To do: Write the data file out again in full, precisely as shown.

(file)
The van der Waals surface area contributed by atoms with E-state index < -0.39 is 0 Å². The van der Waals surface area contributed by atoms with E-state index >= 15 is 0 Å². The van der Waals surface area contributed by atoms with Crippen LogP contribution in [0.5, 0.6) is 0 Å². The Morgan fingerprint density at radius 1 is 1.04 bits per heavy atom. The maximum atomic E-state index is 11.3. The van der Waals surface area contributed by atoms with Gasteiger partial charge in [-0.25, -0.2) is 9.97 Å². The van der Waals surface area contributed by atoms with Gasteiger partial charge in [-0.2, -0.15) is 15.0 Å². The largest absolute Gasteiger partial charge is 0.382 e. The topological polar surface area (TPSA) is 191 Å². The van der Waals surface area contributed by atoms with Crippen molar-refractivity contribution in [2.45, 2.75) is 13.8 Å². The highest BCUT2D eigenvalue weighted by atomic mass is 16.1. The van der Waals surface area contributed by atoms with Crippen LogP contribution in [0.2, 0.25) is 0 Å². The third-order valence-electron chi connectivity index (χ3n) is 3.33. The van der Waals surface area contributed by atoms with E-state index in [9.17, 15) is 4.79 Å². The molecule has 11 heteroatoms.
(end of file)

The van der Waals surface area contributed by atoms with E-state index < -0.39 is 0 Å². The van der Waals surface area contributed by atoms with E-state index >= 15 is 0 Å². The van der Waals surface area contributed by atoms with Crippen LogP contribution in [0.5, 0.6) is 0 Å². The Morgan fingerprint density at radius 1 is 1.04 bits per heavy atom. The maximum atomic E-state index is 11.3. The van der Waals surface area contributed by atoms with Gasteiger partial charge in [-0.25, -0.2) is 9.97 Å². The van der Waals surface area contributed by atoms with Gasteiger partial charge in [-0.2, -0.15) is 15.0 Å². The largest absolute Gasteiger partial charge is 0.382 e. The topological polar surface area (TPSA) is 191 Å². The van der Waals surface area contributed by atoms with Crippen molar-refractivity contribution in [2.45, 2.75) is 13.8 Å². The highest BCUT2D eigenvalue weighted by atomic mass is 16.1. The van der Waals surface area contributed by atoms with Crippen LogP contribution in [0.2, 0.25) is 0 Å². The third-order valence-electron chi connectivity index (χ3n) is 3.33. The van der Waals surface area contributed by atoms with E-state index in [9.17, 15) is 4.79 Å². The molecule has 11 heteroatoms.